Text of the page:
Fortnite’s Frequent Format Changes Force Flexibility on Esports Organizations
Before Epic launched Fortnite’s first official esports tournaments this summer, esports organizations were already scouting top players and signing Fortnite teams. Since the first Summer Skirmish, Epic’s frequent format changes have forced esports organizations to stay flexible in their team training strategies.
According to Steve Arhancet, Co-CEO of Team Liquid, he knew the game had esports potential from the first time he played it. His instincts told him to begin signing players even before Epic announced its commitment to $100 million in prize money for Fortnite’s first year.
Arhancet’s sentiment was shared by the heads of several other leading esports organizations. The game’s incredible popularity on Twitch helped. Even if they were not sure what Fortnite esports would look like, they knew they wanted their organizations to play a part.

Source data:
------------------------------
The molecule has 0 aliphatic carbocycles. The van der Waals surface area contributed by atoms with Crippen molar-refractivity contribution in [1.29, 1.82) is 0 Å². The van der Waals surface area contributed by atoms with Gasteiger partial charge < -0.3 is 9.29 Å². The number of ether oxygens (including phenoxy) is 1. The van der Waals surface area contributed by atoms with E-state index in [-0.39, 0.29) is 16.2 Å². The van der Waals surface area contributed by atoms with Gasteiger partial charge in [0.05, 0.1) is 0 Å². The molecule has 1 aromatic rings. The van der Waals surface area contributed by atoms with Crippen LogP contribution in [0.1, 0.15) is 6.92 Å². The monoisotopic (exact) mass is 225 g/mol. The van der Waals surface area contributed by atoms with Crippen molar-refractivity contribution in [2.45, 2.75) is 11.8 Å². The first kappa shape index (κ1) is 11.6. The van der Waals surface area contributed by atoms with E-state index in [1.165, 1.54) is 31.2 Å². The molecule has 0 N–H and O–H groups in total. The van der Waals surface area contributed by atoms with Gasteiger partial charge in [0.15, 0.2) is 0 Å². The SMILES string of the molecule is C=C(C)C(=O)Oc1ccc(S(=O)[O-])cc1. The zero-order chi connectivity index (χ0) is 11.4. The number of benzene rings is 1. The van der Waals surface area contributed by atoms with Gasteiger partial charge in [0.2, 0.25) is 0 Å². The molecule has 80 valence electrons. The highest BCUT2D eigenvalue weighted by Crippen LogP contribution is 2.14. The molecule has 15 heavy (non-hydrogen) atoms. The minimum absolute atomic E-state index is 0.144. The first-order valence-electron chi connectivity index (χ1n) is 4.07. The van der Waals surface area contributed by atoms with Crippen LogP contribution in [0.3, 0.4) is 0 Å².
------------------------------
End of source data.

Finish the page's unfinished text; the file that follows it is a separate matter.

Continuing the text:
It soon became apparent that competitive Fortnite would not be strictly competitive-based like other esports titles. Epic relied heavily on the involvement of gaming influencers for the game’s launch. This sent a message to organizations that personality and influence, along with skill, would be vital for their teams’ success.
Arhancet said he picked up on the pressure to sign influencers but decided to maintain Team Liquid stance that results are paramount. While the dominant strategy became signing content creators and streamers, Team Liquid stuck with the most skilled players.
Other teams, such as Rogue, built teams around celebrity players. Rogue’s Ben “Dr. Lupo” Lupo originally joined the organization as a Destiny II player but found more success streaming Fortnite.